Thursday, June 23, 2011

Vapid Emotionalism and Egocentrism

Christians should not allow themselves to develop sloppy aesthetic judgment by accepting low-quality religious kitsch just because they agree with the message. When I was growing up, the typical religious art exhibited a saccharine Victorian sentimentalism.


What makes this sentimentalized art and music so insipid? It equates Christianity with sugar and spice and everything nice. The poet Paul Claudel pilloried the sweet-and-light style by asking, "If the salt hath lost its savour, wherewith shall it be salted? With sugar!"


When generations of children are nourished on these sugary images, they lose a sense of Jesus' true character. In the words of Dorothy Sayers, "We have very efficiently pared the claws of the Lion of Judah"....


Today's parallel to Victorianism would include praise music that mirrors the vapid emotionalism and egocentrism of pop culture. I once visited a church where I was startled to hear the congregation sing lines like "You are all my desire," and "I want to feel the warmth of your embrace." The lyrics made no mention of God or Jesus. No reference to salvation or justification or any other theological theme. Nothing to suggest that the song was anything but a love song to someone's girlfriend. The lyrics were such an extreme example of the Jesus-is-my-girlfriend genre that I wondered how any man could sing it with a straight face--though as I looked around the room, I saw several men with their eyes closed, arms raised.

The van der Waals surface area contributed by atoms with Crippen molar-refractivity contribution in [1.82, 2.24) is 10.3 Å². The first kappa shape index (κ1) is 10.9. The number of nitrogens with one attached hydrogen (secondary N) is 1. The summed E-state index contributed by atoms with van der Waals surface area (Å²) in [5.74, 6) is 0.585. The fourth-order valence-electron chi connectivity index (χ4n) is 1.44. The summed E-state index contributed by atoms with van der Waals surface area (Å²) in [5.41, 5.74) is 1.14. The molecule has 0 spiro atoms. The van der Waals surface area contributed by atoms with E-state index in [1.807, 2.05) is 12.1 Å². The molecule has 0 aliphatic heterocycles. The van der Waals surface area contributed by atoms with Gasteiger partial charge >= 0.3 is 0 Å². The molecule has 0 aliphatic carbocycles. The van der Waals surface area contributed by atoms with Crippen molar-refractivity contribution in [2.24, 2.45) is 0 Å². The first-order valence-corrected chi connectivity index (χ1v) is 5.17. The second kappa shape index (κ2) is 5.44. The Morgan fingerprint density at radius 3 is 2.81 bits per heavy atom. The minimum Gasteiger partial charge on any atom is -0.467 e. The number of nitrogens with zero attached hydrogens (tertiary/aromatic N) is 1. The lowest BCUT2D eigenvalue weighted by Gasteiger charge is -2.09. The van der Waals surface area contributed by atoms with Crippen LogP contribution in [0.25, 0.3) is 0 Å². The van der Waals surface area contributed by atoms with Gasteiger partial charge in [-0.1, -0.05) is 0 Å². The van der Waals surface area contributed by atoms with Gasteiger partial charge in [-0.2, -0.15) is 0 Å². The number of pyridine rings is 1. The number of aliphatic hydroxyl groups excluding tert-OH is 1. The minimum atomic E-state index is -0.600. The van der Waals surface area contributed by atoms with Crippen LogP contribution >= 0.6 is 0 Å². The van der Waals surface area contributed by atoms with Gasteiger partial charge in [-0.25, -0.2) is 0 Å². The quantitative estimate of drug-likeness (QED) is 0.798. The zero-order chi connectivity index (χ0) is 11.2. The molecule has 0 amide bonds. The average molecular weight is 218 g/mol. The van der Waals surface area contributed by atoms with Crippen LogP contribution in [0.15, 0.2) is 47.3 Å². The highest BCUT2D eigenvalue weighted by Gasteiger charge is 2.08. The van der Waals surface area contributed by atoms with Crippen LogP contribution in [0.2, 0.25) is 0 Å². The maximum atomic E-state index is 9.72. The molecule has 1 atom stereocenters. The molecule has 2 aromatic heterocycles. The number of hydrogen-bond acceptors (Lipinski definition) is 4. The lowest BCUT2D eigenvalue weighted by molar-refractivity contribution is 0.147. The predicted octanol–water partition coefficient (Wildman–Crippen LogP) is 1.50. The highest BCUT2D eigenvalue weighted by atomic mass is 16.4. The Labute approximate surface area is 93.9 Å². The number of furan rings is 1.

Nancy Pearcey, Saving Leonardo, 270-1

My two cents: The music itself is part of the problem, not merely the lyrics. I also think the problem goes deeper than making Christianity sugary sweet. It is a problem of distorted loves. Many church-goers are incapable of loving God rightly in their present spiritual condition.

2 comments:

ThirstyMan said...

And in line with your post, though not entirely related, here are some thoughts from Tozer

MC Persiko said...

These are the lyrics of someone longing for God (see Psalm 63:1, for example.) However, easy familiarity is assumed in our culture. We fail to come to God without recognizing that he made the way open through the violent death of His son Jesus on the cross.